There are many ways to measure the concentrations of cyanobacteria in water, be it with specialized sensors or through discrete sampling and lab analysis. And since water is where the bacteria are produced, this makes sense. But for the toxins that they sometimes make, it’s a different story.
For some time, there have been conversations questioning the possibility of these cyanobacterial toxins aerating, or becoming part of the air surrounding their sources in the form of mist or sloshed-up water. Is there a danger of breathing in the toxins, and how would you go about measuring them anyway?
A new study led by scientists at the University of New Hampshire sets out to answer those questions. Its findings, published in the journal Aerobiologia, lay out a new, low-cost method for detecting airborne cyanobacterial toxins around lakes. Inventing the method builds on previous work that the researchers have done to confirm that cyanobacteria aerosols pose a risk to those living or vacationing near algae-filled bodies of water.
At the center of the method is a portable system that sits on a lake and collects aerosols directly from air nearby. This uses sophisticated air filters to gather samples of small, airborne particles such as photosynthetic picoplankton. It then uses epifluorescence microscopy and excitation filters to distinguish cyanobacteria constituents from other photosynthetic cells by looking at chlorophyll-a and phycobilin.
As proof of the method’s effectiveness, researchers point to the resolution of the concentrations they’ve been able to detect: airborne cyanobacteria (picocyanobacteria), 8872 to 167,297 cells per cubic meter in the field and 23,764 to 365,011 cells per cubic meter in the lab. For microcystin, scientists found levels in the field air filters that ranged from less than 13 picograms to 384 per cubic meter.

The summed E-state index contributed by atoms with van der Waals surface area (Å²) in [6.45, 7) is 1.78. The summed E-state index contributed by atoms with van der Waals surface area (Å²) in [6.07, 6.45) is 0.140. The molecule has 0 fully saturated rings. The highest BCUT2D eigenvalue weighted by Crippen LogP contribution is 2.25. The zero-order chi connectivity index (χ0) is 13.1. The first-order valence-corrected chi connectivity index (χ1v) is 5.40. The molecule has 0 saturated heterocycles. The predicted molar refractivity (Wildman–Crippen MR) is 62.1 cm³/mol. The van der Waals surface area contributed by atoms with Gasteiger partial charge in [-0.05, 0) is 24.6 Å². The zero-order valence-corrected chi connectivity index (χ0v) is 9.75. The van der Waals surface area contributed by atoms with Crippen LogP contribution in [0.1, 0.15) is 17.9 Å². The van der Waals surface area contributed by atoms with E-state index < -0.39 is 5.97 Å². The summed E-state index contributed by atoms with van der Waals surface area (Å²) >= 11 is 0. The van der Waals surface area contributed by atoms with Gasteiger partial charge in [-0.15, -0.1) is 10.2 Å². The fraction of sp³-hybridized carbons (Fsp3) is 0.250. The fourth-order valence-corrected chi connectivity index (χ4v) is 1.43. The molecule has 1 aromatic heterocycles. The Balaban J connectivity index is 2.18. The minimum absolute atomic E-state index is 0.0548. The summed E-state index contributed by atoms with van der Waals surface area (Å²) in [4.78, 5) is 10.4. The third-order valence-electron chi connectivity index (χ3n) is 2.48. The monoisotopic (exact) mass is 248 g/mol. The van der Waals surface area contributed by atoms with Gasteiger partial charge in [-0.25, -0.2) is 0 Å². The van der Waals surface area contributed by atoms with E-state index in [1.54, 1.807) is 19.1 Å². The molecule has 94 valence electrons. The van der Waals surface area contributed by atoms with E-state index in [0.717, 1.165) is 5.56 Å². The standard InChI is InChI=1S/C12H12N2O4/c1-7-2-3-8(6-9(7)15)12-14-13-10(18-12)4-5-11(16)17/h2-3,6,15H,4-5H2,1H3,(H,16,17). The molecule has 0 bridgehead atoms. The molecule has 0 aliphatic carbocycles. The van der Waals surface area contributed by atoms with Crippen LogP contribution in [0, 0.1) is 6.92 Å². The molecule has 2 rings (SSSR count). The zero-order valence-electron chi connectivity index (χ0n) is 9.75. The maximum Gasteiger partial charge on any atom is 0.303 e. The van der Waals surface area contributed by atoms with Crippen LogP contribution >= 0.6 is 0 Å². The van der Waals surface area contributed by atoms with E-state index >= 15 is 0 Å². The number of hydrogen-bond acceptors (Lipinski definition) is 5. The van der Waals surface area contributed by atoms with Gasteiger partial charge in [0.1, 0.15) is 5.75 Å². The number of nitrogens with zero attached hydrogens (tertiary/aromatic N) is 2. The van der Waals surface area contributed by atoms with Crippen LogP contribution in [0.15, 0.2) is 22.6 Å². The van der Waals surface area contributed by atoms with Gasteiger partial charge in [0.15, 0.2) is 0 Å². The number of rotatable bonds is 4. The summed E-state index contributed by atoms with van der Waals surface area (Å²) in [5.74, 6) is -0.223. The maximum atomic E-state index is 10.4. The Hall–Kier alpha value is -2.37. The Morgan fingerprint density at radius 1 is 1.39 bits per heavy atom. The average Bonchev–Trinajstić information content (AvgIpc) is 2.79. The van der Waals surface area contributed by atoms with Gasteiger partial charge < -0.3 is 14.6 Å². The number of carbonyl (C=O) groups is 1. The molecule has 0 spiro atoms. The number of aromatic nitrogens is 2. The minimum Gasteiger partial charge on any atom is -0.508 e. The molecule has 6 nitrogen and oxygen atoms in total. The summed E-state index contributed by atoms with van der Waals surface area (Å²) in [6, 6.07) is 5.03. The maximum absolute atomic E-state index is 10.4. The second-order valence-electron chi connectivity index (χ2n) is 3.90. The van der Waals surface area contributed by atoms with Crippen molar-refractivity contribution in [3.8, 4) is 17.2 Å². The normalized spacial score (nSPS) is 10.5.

Researchers say that the approach to monitoring the aerosols is important given growing knowledge of the roles that they play in spreading cyanobacterial toxins. In one example, U. of New Hampshire scientists found that there were detectable levels of microcystins in blueberries grown near a lake with persistent algae issues. The blueberry crops hadn’t been irrigated by the lake’s water, but were simply located close by.
Since aerosols may provide a more direct route of exposure for those nearby when compared to their waterborne counterparts, the new detection method could prove useful for reducing risks to public health caused by airborne cyanobacterial toxins in the future.
Do you think airborne cyanobacteria toxins are a big problem? What are some ways to approach treating them? Please consider leaving a comment to share your thoughts!